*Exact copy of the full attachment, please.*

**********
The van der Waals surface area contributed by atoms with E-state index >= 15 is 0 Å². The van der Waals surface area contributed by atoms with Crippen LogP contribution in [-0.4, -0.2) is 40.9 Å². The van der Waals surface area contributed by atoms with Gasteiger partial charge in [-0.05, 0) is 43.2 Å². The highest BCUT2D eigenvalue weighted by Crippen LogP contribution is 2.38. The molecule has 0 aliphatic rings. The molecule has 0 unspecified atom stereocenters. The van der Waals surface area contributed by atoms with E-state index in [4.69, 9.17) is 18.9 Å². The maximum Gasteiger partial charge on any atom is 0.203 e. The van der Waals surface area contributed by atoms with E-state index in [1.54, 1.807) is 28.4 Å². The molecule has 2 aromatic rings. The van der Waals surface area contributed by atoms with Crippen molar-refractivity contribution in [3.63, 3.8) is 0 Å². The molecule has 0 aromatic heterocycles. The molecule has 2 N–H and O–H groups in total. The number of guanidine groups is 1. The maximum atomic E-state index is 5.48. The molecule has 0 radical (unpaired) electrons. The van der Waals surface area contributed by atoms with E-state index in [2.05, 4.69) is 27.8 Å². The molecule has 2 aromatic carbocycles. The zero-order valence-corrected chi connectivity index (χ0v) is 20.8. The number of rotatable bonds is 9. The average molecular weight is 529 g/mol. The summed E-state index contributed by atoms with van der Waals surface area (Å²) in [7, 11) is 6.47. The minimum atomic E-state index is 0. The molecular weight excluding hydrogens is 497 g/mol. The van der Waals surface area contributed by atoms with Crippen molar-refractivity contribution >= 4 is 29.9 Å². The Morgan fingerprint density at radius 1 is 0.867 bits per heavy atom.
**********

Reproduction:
The van der Waals surface area contributed by atoms with E-state index >= 15 is 0 Å². The van der Waals surface area contributed by atoms with Crippen LogP contribution in [-0.4, -0.2) is 40.9 Å². The van der Waals surface area contributed by atoms with Gasteiger partial charge in [-0.05, 0) is 43.2 Å². The highest BCUT2D eigenvalue weighted by Crippen LogP contribution is 2.38. The molecule has 0 aliphatic rings. The molecule has 0 unspecified atom stereocenters. The van der Waals surface area contributed by atoms with E-state index in [4.69, 9.17) is 18.9 Å². The maximum Gasteiger partial charge on any atom is 0.203 e. The van der Waals surface area contributed by atoms with E-state index in [1.54, 1.807) is 28.4 Å². The molecule has 2 aromatic rings. The van der Waals surface area contributed by atoms with Crippen molar-refractivity contribution in [3.63, 3.8) is 0 Å². The molecule has 0 aromatic heterocycles. The molecule has 2 N–H and O–H groups in total. The number of guanidine groups is 1. The maximum atomic E-state index is 5.48. The molecule has 0 radical (unpaired) electrons. The van der Waals surface area contributed by atoms with E-state index in [2.05, 4.69) is 27.8 Å². The molecule has 2 aromatic carbocycles. The zero-order valence-corrected chi connectivity index (χ0v) is 20.8. The number of rotatable bonds is 9. The average molecular weight is 529 g/mol. The summed E-state index contributed by atoms with van der Waals surface area (Å²) in [7, 11) is 6.47. The minimum atomic E-state index is 0. The molecular weight excluding hydrogens is 497 g/mol. The van der Waals surface area contributed by atoms with Crippen molar-refractivity contribution >= 4 is 29.9 Å². The Morgan fingerprint density at radius 1 is 0.867 bits per heavy atom.